Despite the morning heat and humidity, they were learning new manuevers and tactics in order to keep the community safe in an emergency.
It is a situation that has played out before in other parts of the country and Wednesday, SWAT team members practiced how to respond if a gunman ever took a bus hostage.
"The things that I've seen done here I hope I never see, but again, we have to be prepared for those situations," Archbald Police Chief Tim Trently said.
Trainers from Tulsa, Oklahoma have been working with the county's SWAT Team for the last three days.
They practiced different manuevers, working with SWAT Team members on how to capitalize on their speed and the element of surprise. The goal: to save lives.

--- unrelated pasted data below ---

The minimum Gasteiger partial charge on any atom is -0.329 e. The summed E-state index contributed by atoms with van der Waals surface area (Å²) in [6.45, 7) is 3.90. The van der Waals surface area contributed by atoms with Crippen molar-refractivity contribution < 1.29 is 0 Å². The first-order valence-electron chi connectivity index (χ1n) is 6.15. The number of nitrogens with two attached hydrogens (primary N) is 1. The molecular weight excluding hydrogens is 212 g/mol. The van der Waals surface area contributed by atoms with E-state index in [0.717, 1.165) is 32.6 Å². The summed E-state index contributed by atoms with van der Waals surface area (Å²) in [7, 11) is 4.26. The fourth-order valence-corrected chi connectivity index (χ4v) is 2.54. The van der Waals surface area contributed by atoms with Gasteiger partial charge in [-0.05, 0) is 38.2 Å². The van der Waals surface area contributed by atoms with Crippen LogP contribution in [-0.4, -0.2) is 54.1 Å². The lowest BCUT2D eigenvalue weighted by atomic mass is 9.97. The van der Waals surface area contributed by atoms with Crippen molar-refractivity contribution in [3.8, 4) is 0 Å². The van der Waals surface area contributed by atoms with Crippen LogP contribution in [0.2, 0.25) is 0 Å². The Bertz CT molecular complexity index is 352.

"We're allowing them as a team to work together, to build their rappore, to get as many rehersals as they can," trainer James Comstock said.
Interns with the Lackawanna County District Attorney's Office served as mock "hostages" on the bus for the scenario and even for them the training was eye-opening.
"We know them (SWAT Team members) personally and we know what they do but to be able to see them practice, live in action, it gives you a different respect level for them and they really do a good job," intern Brian Levy said.
SWAT team members say they requested the training session and paid for it themselves by selling T-Shirts and other fundraisers.
"Practice makes perfect, you know? So that's what it is all about," Chief Trently said.
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